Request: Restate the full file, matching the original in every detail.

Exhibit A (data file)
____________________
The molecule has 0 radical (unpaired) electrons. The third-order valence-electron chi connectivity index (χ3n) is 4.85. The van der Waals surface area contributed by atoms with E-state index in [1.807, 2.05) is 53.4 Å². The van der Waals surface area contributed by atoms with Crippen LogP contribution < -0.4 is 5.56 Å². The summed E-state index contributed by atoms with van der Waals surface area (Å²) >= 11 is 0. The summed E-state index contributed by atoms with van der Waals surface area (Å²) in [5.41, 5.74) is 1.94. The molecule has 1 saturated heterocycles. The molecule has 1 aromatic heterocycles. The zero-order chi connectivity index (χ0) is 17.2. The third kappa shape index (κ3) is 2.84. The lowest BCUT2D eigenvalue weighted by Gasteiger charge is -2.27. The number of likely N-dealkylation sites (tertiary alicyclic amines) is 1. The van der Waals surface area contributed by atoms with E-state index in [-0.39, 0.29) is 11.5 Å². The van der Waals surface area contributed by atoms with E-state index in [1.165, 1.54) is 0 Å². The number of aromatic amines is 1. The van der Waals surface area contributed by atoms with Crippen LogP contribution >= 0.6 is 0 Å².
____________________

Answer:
The molecule has 0 radical (unpaired) electrons. The third-order valence-electron chi connectivity index (χ3n) is 4.85. The van der Waals surface area contributed by atoms with E-state index in [1.807, 2.05) is 53.4 Å². The van der Waals surface area contributed by atoms with Crippen LogP contribution < -0.4 is 5.56 Å². The summed E-state index contributed by atoms with van der Waals surface area (Å²) >= 11 is 0. The summed E-state index contributed by atoms with van der Waals surface area (Å²) in [5.41, 5.74) is 1.94. The molecule has 1 saturated heterocycles. The molecule has 1 aromatic heterocycles. The zero-order chi connectivity index (χ0) is 17.2. The third kappa shape index (κ3) is 2.84. The lowest BCUT2D eigenvalue weighted by Gasteiger charge is -2.27. The number of likely N-dealkylation sites (tertiary alicyclic amines) is 1. The van der Waals surface area contributed by atoms with E-state index in [-0.39, 0.29) is 11.5 Å². The van der Waals surface area contributed by atoms with E-state index in [1.165, 1.54) is 0 Å². The number of aromatic amines is 1. The van der Waals surface area contributed by atoms with Crippen LogP contribution >= 0.6 is 0 Å².